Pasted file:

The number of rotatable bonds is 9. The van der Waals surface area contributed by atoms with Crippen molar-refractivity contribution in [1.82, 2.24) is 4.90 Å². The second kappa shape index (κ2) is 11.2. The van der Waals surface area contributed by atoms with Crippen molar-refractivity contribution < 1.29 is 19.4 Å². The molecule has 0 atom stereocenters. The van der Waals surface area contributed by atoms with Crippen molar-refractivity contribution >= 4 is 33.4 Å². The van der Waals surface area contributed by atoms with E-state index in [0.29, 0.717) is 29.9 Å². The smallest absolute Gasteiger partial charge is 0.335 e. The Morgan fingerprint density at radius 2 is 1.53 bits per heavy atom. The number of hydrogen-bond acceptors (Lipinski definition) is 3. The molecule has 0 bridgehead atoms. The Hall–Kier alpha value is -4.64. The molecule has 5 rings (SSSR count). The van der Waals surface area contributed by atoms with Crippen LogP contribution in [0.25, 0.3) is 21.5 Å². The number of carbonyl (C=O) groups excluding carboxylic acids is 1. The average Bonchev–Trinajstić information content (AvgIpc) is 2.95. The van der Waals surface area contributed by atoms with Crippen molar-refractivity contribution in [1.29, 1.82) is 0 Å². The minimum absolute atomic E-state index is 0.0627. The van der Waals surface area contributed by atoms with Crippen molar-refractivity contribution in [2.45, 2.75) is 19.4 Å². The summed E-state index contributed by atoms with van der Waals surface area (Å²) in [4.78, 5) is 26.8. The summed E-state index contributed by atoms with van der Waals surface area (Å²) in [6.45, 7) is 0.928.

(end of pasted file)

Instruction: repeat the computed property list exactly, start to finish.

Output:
The number of rotatable bonds is 9. The van der Waals surface area contributed by atoms with Crippen molar-refractivity contribution in [1.82, 2.24) is 4.90 Å². The second kappa shape index (κ2) is 11.2. The van der Waals surface area contributed by atoms with Crippen molar-refractivity contribution < 1.29 is 19.4 Å². The molecule has 0 atom stereocenters. The van der Waals surface area contributed by atoms with Crippen molar-refractivity contribution >= 4 is 33.4 Å². The van der Waals surface area contributed by atoms with E-state index in [0.29, 0.717) is 29.9 Å². The smallest absolute Gasteiger partial charge is 0.335 e. The Morgan fingerprint density at radius 2 is 1.53 bits per heavy atom. The number of hydrogen-bond acceptors (Lipinski definition) is 3. The molecule has 0 bridgehead atoms. The Hall–Kier alpha value is -4.64. The molecule has 5 rings (SSSR count). The van der Waals surface area contributed by atoms with Crippen LogP contribution in [0.25, 0.3) is 21.5 Å². The number of carbonyl (C=O) groups excluding carboxylic acids is 1. The average Bonchev–Trinajstić information content (AvgIpc) is 2.95. The van der Waals surface area contributed by atoms with Crippen molar-refractivity contribution in [1.29, 1.82) is 0 Å². The minimum absolute atomic E-state index is 0.0627. The van der Waals surface area contributed by atoms with Crippen molar-refractivity contribution in [2.45, 2.75) is 19.4 Å². The summed E-state index contributed by atoms with van der Waals surface area (Å²) in [4.78, 5) is 26.8. The summed E-state index contributed by atoms with van der Waals surface area (Å²) in [6.45, 7) is 0.928.